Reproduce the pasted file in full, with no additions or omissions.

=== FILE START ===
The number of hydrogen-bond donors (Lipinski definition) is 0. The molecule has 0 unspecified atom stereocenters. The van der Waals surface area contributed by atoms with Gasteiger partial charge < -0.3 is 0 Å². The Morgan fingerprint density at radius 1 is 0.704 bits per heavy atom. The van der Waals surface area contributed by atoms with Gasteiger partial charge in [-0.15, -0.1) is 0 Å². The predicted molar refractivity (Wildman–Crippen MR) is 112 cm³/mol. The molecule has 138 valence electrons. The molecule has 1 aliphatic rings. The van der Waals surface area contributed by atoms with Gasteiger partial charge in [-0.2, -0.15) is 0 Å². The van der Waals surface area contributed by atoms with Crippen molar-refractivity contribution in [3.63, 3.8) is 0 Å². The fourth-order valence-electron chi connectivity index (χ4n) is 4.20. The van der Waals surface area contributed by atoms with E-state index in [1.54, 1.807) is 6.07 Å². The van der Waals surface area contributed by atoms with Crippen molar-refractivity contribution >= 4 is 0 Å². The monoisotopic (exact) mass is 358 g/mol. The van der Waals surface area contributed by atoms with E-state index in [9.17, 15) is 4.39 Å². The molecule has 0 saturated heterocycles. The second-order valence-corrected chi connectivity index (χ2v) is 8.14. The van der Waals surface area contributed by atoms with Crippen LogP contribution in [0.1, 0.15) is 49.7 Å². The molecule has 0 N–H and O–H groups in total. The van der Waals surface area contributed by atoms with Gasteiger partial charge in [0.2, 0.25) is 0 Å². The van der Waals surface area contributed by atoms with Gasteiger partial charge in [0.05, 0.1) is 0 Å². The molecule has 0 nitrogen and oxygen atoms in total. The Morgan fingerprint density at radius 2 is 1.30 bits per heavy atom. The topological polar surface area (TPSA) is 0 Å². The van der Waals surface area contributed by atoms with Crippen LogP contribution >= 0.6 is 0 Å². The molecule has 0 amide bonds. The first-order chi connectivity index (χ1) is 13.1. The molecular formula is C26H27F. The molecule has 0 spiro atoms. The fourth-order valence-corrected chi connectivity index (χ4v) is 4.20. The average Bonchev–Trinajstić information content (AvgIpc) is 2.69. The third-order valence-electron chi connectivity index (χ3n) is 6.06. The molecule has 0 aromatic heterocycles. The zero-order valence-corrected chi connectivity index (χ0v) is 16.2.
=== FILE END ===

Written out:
The number of hydrogen-bond donors (Lipinski definition) is 0. The molecule has 0 unspecified atom stereocenters. The van der Waals surface area contributed by atoms with Gasteiger partial charge < -0.3 is 0 Å². The Morgan fingerprint density at radius 1 is 0.704 bits per heavy atom. The van der Waals surface area contributed by atoms with Gasteiger partial charge in [-0.15, -0.1) is 0 Å². The predicted molar refractivity (Wildman–Crippen MR) is 112 cm³/mol. The molecule has 138 valence electrons. The molecule has 1 aliphatic rings. The van der Waals surface area contributed by atoms with Gasteiger partial charge in [-0.2, -0.15) is 0 Å². The van der Waals surface area contributed by atoms with Crippen molar-refractivity contribution in [3.63, 3.8) is 0 Å². The fourth-order valence-electron chi connectivity index (χ4n) is 4.20. The van der Waals surface area contributed by atoms with E-state index in [1.54, 1.807) is 6.07 Å². The van der Waals surface area contributed by atoms with Crippen molar-refractivity contribution >= 4 is 0 Å². The monoisotopic (exact) mass is 358 g/mol. The van der Waals surface area contributed by atoms with E-state index in [9.17, 15) is 4.39 Å². The molecule has 0 saturated heterocycles. The second-order valence-corrected chi connectivity index (χ2v) is 8.14. The van der Waals surface area contributed by atoms with Crippen LogP contribution in [0.1, 0.15) is 49.7 Å². The molecule has 0 N–H and O–H groups in total. The van der Waals surface area contributed by atoms with Gasteiger partial charge in [0.2, 0.25) is 0 Å². The van der Waals surface area contributed by atoms with Gasteiger partial charge in [0.05, 0.1) is 0 Å². The molecule has 0 nitrogen and oxygen atoms in total. The Morgan fingerprint density at radius 2 is 1.30 bits per heavy atom. The topological polar surface area (TPSA) is 0 Å². The van der Waals surface area contributed by atoms with Crippen LogP contribution >= 0.6 is 0 Å². The molecule has 0 amide bonds. The first-order chi connectivity index (χ1) is 13.1. The molecular formula is C26H27F. The molecule has 0 spiro atoms. The fourth-order valence-corrected chi connectivity index (χ4v) is 4.20. The average Bonchev–Trinajstić information content (AvgIpc) is 2.69. The third-order valence-electron chi connectivity index (χ3n) is 6.06. The molecule has 0 aromatic heterocycles. The zero-order valence-corrected chi connectivity index (χ0v) is 16.2.